The Sanctity of Rest

by Nov 10, 2020

This summer, I spent a week at rest a full ten hours away from my prolific bean patch. We went to Indiana to spend a rare visit with my parents. While there, I enrolled my children in swimming lessons and spent almost two hours every morning watching them. From my lawn chair beneath the shade trees, I felt restful. Unpressured. Calm. I didn’t plan the swimming lessons for my own rejuvenation, but I went home strengthened and encouraged after all those hours of sitting in stillness.

The principle of rest gets confused. Because of physical examples, like running hard and collapsing on a couch afterwards, we equate rest with exhaustion. Needing to take a break from ministry gets stigmatized as if it is something the weak might need or a prescription for those who are burning out. But we are getting it wrong if we buy into that lie. God rested in Genesis 2. Exhaustion did not drive Him to instigate the Sabbath. Isaiah 40:28 confirms this by saying, “Have you not known? Have you not heard? The Lord is the everlasting God, the creator of the ends of the earth. He does not faint or grow weary…” Rest wasn’t created for the weak; it was implemented first by the strong.

Jesus embraced this principle of rest. In the middle of history’s most astonishing segment, just when the climax was building and the world was about to be saved, Jesus commanded his disciples to “come apart and rest.” Jesus was strong in spirit yet He promoted solitude. He sought a silent sanctuary to pray alone, exemplifying a balance between ministry and rest.

David understood. “You lead me beside still waters,” he said. He found a calm place of refreshment and soul peace that allowed him to fight giants, lead a nation, and write timeless psalms of worship.

But resting is hard.

It feels better to look back across your day and see tangible proof of your energy and efforts. Many find it easier to be imitators of God in creativity and productivity than emulating Him in taking regular breaks. Onlookers applaud achievements, not blank days with little to report.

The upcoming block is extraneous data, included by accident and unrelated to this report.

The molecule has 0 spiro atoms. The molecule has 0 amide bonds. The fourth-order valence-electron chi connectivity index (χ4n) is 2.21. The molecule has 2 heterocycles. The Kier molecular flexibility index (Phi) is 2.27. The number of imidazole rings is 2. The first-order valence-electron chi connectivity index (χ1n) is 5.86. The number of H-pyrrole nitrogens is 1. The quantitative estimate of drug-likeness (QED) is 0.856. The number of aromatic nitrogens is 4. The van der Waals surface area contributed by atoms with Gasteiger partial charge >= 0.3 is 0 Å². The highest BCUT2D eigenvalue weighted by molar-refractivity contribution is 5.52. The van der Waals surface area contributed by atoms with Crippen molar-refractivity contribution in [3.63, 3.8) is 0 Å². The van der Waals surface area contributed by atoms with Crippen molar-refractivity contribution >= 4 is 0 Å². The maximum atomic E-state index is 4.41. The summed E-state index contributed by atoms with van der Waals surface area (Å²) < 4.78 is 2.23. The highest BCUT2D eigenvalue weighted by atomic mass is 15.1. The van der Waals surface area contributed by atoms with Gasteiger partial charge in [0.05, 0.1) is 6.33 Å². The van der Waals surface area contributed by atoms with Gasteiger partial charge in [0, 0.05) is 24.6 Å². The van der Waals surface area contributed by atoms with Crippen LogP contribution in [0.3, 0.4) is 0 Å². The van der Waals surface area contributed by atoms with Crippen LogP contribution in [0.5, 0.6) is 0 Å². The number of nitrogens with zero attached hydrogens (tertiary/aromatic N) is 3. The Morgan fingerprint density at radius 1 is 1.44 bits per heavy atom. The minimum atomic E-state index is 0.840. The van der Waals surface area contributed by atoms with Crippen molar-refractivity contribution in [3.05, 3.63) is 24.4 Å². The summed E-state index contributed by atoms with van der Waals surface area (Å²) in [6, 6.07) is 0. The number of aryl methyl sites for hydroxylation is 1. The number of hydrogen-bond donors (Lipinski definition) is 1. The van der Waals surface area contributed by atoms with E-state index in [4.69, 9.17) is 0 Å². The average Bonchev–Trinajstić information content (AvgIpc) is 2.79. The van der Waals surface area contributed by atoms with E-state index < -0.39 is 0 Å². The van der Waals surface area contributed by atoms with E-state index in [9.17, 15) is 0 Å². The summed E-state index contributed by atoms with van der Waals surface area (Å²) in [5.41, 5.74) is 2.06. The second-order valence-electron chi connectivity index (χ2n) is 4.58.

Perhaps we identify with the wayward Israelites more than we like to admit. Isaiah 30:15 says, “In returning and rest you shall be saved; in quietness and in trust shall be your strength. But you were unwilling.” Rest is God’s channel of strength to our souls. Do not refuse His provision.

Carving out time for rest often means saying no, even to things we really want to do. It is easier to keep saying yes, to keep running like the youth and soaring like the eagles. Hasn’t God promised strength? And didn’t He say we can do all things through Christ who strengthens us? Bolstering ourselves by these promises, we run. We soar. And we forget that we receive His strength through the channels He created. One of those is stopping our work and taking a break. Neglecting to rest is to reject the Lord’s provision of strength.

What is rest? When God rested in Genesis 2, the creation story comes to a full stop, like those in music. Lively music with no pause is cacophonic and annoying, but music with strategic rests offers worship and energy. That silence, that break gives us breathing space. The crescendo of our lives needs to be broken by coming fully to rest.

Rest is an opportunity to walk through the gates of His sanctuary. Through communion with God and quietness, we can enjoy the Lord and find pleasure in His presence. Learn to quiet your mind. Turn off the inner voice that is constantly making lists, thinking ahead, and making plans.

Rest is not always deeply spiritual. Sitting under shade trees at the edge of a pond was rest to me. Other activities will do the same for you. Engage in activities that release tension and place you in position to receive gifts of peace and clarity. Rest is not happening when you take a break but at the same time feel pressured to hurry up so you can get on with life.

Our challenge is to emulate God on the first Sabbath and Jesus in His pauses in ministry. We have His permission to say “no” to requests that come our way. Then we can hear His invitation to quietness and sanctuary. The God who said, “Go into all the world and preach the gospel,” also beckons us into quietness with His inviting call, “Come apart and rest.”

Take Him up on His offer and be refreshed. A life that returns to the Source and refuels at soul level is a life that has something to offer a needy world.

About the author:

Sara Nolt is the wife of John and the mother of three extraordinary children. Since their return from Ghana, they live in a little yellow house in Stevens, PA, one situated close enough to the road that passersby can wave to them at the kitchen table. Homeschooling, freelance writing, and a never-ending laundry pile fill Sara’s days while God and His eternal purposes fill her heart.